Anne Arundel executive hits road in bid to sell businesses on county

Owens seeks to dispel unfriendly image

April 20, 1999|By Matthew Mosk | Matthew Mosk,SUN STAFF

As part of an aggressive effort to reverse perceptions that Anne Arundel's political leadership is unfriendly to business, County Executive Janet S. Owens embarked yesterday on her first mission to entice out-of-state corporations to consider locating here.

Owens flew to Chicago with other leaders from the Baltimore region to meet with executives from 18 large companies, including oil giant Amoco, Motorola and U.S. Can Co. She is promoting the trip as a signal of her interest in economic development.

"When I first got elected, the business communities didn't know me from Adam," Owens said yesterday. "I've been working very hard trying to get the word out that I understand the importance of commercial development."

Owens and other county leaders said they have been wrongly identified as anti-business because they campaigned last year against Republican incumbents who were well-known boosters of economic development.

"We've got to persuade people in the business community that we're not against them," said Daniel E. Klosterman Jr., a Democrat and County Council chairman.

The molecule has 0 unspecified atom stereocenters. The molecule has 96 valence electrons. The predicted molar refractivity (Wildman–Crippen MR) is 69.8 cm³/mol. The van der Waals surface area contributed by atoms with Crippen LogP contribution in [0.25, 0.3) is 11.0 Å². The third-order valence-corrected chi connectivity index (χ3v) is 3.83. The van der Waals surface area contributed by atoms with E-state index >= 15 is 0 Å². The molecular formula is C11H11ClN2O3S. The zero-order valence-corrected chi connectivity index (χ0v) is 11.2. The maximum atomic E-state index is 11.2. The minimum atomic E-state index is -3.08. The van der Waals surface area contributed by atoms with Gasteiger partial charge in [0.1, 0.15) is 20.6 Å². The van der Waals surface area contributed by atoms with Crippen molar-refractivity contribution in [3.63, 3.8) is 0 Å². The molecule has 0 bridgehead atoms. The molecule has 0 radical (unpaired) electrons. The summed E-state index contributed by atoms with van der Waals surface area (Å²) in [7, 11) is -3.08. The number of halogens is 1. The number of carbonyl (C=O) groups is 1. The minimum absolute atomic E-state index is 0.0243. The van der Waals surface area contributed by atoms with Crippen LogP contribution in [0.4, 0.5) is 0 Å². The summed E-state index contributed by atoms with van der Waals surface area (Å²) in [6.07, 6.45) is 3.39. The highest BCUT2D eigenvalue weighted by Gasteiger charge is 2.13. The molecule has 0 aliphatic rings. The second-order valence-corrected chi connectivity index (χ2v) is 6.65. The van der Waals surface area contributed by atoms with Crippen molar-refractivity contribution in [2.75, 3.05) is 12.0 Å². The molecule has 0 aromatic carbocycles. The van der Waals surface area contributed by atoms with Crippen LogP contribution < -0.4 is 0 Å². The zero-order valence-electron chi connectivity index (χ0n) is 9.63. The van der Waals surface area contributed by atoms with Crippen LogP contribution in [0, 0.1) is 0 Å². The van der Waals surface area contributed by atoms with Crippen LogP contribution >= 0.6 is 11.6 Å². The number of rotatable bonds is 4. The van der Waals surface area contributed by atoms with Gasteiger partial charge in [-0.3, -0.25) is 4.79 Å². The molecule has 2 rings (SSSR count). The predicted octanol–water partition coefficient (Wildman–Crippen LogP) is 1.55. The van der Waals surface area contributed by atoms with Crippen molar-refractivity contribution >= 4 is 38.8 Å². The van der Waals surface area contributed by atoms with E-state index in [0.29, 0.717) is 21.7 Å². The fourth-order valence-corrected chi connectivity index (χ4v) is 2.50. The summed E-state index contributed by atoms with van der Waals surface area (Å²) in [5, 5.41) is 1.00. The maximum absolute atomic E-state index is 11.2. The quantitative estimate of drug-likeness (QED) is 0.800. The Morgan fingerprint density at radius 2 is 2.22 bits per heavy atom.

To address those perceptions, Owens and members of the council have initiated a series of meetings with local trade groups to try and broker friendships with people who, in many instances, helped finance their opponents' campaigns.

As part of that effort, Klosterman said he is proposing the formation of a committee where business concerns can be raised and discussed. He plans to discuss the concept Thursday at a lunch with the Annapolis and Anne Arundel Chamber of Commerce.

Business leaders said they remain wary of the council.

"We still have some deep concerns about the level of importance the County Council has attached to the business community," said Bob Burdon, the chamber's president and chief executive officer. "On the other hand, we have been much more encouraged by the actions of the county executive."

He said Owens' mission to Chicago is the kind of effort that sends a positive signal.

Owens said attracting out-of-state companies to the county could have numerous benefits, noting the potential for job creation and expansion of the county's overall revenue base.

While some of the companies she plans to meet with have expressed an interest in investing in the Baltimore region, none has specifically looked at Anne Arundel, she said.

"Still," she said, "anything that promotes this region has enormous benefits to all of us."

Pub Date: 4/20/99

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